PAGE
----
Home > Articles > Programming > Java

  • Print
  • + Share This
This chapter is from the book

Managing Transaction Scope

An application that will interact with any type of data repository can face the somewhat daunting task of managing the transaction scope. Transaction scope is the entire process of establishing a database connection, communicating with the resource at the end of the connection, eventually committing any changes made, and then closing the connection.

Managing transaction scope is more difficult if the scope crosses physical database boundaries. For example, suppose that a transaction must update both an Oracle database and a Microsoft SQL Server database within the scope of one transaction and ensure that both servers are updated at the end of the transaction. This is difficult to do because talking to each database product (Oracle and SQL Server) requires a connection to each that must be managed individually with respect to their individual commit scope. Figure 8-5 depicts a transaction scenario between two database products.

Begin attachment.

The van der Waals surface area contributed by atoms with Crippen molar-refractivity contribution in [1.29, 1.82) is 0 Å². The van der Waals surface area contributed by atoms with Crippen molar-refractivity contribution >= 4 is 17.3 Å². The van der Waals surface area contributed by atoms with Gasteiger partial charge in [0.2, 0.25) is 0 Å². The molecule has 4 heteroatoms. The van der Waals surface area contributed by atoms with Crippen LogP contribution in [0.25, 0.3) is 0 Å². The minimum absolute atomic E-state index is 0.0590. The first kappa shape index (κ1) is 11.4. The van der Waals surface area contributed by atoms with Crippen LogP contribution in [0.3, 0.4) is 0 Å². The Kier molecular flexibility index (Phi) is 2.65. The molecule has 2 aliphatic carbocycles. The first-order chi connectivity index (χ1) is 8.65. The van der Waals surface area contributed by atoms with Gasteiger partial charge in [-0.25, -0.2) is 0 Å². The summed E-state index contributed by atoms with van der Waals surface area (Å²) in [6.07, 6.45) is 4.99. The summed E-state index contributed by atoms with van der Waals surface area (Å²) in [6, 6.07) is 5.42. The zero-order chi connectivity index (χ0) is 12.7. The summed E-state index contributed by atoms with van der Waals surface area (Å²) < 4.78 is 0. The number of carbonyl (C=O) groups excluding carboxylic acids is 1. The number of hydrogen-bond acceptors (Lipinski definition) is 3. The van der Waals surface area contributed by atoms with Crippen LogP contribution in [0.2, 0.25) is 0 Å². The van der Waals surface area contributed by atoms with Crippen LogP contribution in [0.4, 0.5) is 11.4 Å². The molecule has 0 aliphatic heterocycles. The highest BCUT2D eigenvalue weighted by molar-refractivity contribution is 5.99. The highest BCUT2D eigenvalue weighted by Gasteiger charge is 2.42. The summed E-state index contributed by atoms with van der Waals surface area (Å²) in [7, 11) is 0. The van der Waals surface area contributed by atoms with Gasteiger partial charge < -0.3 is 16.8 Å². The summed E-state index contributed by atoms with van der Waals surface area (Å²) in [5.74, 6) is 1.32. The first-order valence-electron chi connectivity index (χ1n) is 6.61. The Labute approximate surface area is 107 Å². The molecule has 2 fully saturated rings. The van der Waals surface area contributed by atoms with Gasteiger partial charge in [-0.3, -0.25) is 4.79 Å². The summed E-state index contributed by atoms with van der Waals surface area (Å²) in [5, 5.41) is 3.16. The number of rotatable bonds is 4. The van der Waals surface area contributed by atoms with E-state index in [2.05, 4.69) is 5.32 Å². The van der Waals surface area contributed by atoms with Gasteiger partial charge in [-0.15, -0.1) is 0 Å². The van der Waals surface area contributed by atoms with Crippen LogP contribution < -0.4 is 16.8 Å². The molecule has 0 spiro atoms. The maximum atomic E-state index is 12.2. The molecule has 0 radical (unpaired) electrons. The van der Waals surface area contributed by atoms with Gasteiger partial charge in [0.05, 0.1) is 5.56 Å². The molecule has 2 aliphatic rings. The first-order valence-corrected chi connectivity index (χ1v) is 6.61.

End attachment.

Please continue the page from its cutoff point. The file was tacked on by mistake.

Figure 8-5 Transaction scope with two databases

One solution to this problem is to use a transaction monitor. A transaction monitor, such as BEA's Tuxedo, acts as a watchdog over any utilized resources and is delegated the task of monitoring transaction scope. However, transaction monitors are substantial overkill for small to medium-sized shops.

Another option is to utilize the services of plain JavaBeans coded to utilize JDBC and its ability to control transactions. In JDBC we can quite easily define a unit of work by beginning a transaction: that is, setting the auto-commit parameter of the JDBC connection to false, performing as many update-type transactions as desired, and then issuing a commit or rollback command on the connection. For Remulak Productions, this will be an initial solution that we present in a later chapter.